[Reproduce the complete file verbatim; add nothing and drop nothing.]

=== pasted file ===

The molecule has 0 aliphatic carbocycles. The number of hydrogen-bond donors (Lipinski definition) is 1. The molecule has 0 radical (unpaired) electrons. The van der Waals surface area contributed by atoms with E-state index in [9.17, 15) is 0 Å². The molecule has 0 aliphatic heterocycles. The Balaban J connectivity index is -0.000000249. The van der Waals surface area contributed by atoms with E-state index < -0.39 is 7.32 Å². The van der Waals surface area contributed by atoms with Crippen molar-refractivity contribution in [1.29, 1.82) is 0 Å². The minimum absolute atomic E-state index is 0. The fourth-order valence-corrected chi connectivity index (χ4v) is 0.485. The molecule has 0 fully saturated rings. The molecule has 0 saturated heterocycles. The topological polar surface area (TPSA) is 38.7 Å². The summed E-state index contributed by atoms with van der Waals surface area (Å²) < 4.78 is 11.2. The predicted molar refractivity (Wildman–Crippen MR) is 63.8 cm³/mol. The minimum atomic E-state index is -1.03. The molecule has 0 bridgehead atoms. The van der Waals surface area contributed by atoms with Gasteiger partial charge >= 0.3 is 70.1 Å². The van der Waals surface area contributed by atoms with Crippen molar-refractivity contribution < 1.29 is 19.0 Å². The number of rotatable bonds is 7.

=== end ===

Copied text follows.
The molecule has 0 aliphatic carbocycles. The number of hydrogen-bond donors (Lipinski definition) is 1. The molecule has 0 radical (unpaired) electrons. The van der Waals surface area contributed by atoms with E-state index in [9.17, 15) is 0 Å². The molecule has 0 aliphatic heterocycles. The Balaban J connectivity index is -0.000000249. The van der Waals surface area contributed by atoms with E-state index < -0.39 is 7.32 Å². The van der Waals surface area contributed by atoms with Crippen molar-refractivity contribution in [1.29, 1.82) is 0 Å². The minimum absolute atomic E-state index is 0. The fourth-order valence-corrected chi connectivity index (χ4v) is 0.485. The molecule has 0 fully saturated rings. The molecule has 0 saturated heterocycles. The topological polar surface area (TPSA) is 38.7 Å². The summed E-state index contributed by atoms with van der Waals surface area (Å²) < 4.78 is 11.2. The predicted molar refractivity (Wildman–Crippen MR) is 63.8 cm³/mol. The minimum atomic E-state index is -1.03. The molecule has 0 bridgehead atoms. The van der Waals surface area contributed by atoms with Gasteiger partial charge >= 0.3 is 70.1 Å². The van der Waals surface area contributed by atoms with Crippen molar-refractivity contribution < 1.29 is 19.0 Å². The number of rotatable bonds is 7.